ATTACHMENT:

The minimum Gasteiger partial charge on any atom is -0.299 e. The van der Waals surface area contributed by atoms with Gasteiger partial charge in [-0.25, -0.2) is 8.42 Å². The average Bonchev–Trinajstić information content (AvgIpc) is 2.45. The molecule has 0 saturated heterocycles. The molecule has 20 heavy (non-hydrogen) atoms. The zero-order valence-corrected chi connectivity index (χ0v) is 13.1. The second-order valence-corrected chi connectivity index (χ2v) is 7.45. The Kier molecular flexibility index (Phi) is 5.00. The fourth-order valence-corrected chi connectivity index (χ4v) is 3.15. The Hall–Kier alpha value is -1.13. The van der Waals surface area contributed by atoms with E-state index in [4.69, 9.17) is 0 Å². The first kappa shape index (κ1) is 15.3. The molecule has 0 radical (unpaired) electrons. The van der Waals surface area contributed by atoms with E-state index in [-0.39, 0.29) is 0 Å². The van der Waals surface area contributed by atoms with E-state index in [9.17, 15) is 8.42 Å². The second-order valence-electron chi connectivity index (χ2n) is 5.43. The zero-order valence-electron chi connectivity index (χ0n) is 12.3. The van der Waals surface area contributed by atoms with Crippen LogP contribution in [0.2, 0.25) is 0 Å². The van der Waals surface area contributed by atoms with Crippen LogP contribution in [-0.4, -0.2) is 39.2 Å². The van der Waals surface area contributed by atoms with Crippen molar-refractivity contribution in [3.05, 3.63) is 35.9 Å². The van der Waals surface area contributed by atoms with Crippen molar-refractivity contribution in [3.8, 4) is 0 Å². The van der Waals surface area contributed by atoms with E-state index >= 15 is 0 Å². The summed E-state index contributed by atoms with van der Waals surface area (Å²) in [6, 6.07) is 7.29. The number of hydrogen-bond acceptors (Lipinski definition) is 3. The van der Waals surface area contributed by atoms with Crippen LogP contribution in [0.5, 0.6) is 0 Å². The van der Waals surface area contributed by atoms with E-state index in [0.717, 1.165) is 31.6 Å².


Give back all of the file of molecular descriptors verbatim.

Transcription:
The minimum Gasteiger partial charge on any atom is -0.299 e. The van der Waals surface area contributed by atoms with Gasteiger partial charge in [-0.25, -0.2) is 8.42 Å². The average Bonchev–Trinajstić information content (AvgIpc) is 2.45. The molecule has 0 saturated heterocycles. The molecule has 20 heavy (non-hydrogen) atoms. The zero-order valence-corrected chi connectivity index (χ0v) is 13.1. The second-order valence-corrected chi connectivity index (χ2v) is 7.45. The Kier molecular flexibility index (Phi) is 5.00. The fourth-order valence-corrected chi connectivity index (χ4v) is 3.15. The Hall–Kier alpha value is -1.13. The van der Waals surface area contributed by atoms with E-state index in [4.69, 9.17) is 0 Å². The first kappa shape index (κ1) is 15.3. The molecule has 0 radical (unpaired) electrons. The van der Waals surface area contributed by atoms with E-state index in [-0.39, 0.29) is 0 Å². The van der Waals surface area contributed by atoms with E-state index in [9.17, 15) is 8.42 Å². The second-order valence-electron chi connectivity index (χ2n) is 5.43. The zero-order valence-electron chi connectivity index (χ0n) is 12.3. The van der Waals surface area contributed by atoms with Crippen LogP contribution in [0.2, 0.25) is 0 Å². The van der Waals surface area contributed by atoms with Crippen LogP contribution in [-0.4, -0.2) is 39.2 Å². The van der Waals surface area contributed by atoms with Crippen molar-refractivity contribution in [3.05, 3.63) is 35.9 Å². The van der Waals surface area contributed by atoms with Crippen molar-refractivity contribution in [3.8, 4) is 0 Å². The van der Waals surface area contributed by atoms with E-state index >= 15 is 0 Å². The summed E-state index contributed by atoms with van der Waals surface area (Å²) in [6, 6.07) is 7.29. The number of hydrogen-bond acceptors (Lipinski definition) is 3. The van der Waals surface area contributed by atoms with Crippen LogP contribution in [0.5, 0.6) is 0 Å². The van der Waals surface area contributed by atoms with E-state index in [0.717, 1.165) is 31.6 Å².